Senior Thesis in Comparative Literature and Society
Senior Thesis in Medical Humanities
The Senior Thesis in Comparative Literature and Society and the Senior Thesis in Medical Humanities give students the opportunity to deepen and refine their interest in a particular subject, establish a sustained intellectual relationship with a Columbia or Barnard Faculty member, and be considered for ICLS Departmental Honors.
Students are advised to start thinking about their thesis, including possible topics and faculty members who might serve as Thesis Supervisors, in the Spring Semester of their junior year.
CLS and Medical Humanities majors are encouraged to consult with the DUS early in the process. The DUS can offer early advice on topic and Supervisor selection.
Note: Medical Humanities majors are also encouraged to consult with Professor Rishi Goyal (firstname.lastname@example.org), Director of Medical Humanities, for advice on the early steps of thesis construction.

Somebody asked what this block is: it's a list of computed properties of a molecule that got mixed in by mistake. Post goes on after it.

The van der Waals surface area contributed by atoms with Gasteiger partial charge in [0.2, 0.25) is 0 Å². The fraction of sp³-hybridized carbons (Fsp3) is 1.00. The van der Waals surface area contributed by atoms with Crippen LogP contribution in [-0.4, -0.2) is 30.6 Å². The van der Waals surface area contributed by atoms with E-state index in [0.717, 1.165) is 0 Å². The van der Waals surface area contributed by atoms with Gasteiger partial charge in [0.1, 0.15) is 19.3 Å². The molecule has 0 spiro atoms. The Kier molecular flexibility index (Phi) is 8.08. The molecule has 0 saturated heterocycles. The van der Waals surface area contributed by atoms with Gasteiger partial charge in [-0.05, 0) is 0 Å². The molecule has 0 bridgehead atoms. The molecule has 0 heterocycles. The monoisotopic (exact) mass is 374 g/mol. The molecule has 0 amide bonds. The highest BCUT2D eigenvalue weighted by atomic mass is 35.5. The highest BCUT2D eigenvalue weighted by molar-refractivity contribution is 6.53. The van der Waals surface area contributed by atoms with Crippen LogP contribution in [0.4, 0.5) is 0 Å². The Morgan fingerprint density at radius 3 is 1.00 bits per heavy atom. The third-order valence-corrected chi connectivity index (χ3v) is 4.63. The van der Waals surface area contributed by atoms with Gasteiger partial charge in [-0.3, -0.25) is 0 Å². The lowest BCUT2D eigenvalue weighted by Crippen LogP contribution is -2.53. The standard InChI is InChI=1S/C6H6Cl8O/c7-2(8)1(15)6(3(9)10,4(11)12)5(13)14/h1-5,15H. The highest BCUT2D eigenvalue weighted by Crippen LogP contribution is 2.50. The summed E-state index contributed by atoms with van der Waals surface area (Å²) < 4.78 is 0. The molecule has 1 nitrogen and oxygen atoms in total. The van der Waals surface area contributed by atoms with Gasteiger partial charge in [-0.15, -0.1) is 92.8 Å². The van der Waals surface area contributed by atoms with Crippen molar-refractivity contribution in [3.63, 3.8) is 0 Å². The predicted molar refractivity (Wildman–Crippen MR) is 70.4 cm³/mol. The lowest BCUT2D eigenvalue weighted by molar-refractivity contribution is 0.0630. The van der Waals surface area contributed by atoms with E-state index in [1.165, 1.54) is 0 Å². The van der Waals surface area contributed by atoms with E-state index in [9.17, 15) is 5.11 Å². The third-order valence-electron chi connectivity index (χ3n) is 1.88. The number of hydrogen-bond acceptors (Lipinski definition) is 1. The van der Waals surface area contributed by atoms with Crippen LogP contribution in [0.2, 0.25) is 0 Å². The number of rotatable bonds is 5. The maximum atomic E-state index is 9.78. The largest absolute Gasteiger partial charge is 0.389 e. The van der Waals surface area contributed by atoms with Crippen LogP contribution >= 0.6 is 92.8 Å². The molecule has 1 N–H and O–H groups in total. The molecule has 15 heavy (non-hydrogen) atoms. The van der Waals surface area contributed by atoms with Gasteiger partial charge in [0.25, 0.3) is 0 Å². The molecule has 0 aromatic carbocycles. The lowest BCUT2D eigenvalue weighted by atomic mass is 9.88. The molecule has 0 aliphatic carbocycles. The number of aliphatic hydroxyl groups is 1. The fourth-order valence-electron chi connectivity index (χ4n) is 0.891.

Students who decide to write a thesis will enroll in a year-long course (CPLS3995) starting in the Fall of their Senior Year. This year-long, 3-credit course (1 credit in Fall, 2 credits in Spring) will allow students to receive academic credits for their thesis, and to count the thesis towards completion of their major requirement when necessary (Requirement #10 of the CLS Course Chart).
The Thesis: What Is It?
The Senior Thesis is a piece of scholarly research, the model for which is an academic journal article. A translation or a piece of creative work, such as a piece of creative writing, can be submitted with the prior approval of the DUS, and must be accompanied by an explanatory introduction or foreword of no less than 5000 words in length.
The Senior Thesis must be between 11,000 and 15,000 words, in 12-point font, and double-spaced. The total page count includes the preface or introduction, the main body of the thesis, references and/or a bibliography, and appendices (when applicable). The following items (all of which are optional and are not required) do not count toward the total page number: Title page; Table of contents; List of charts, graphs, and illustrations.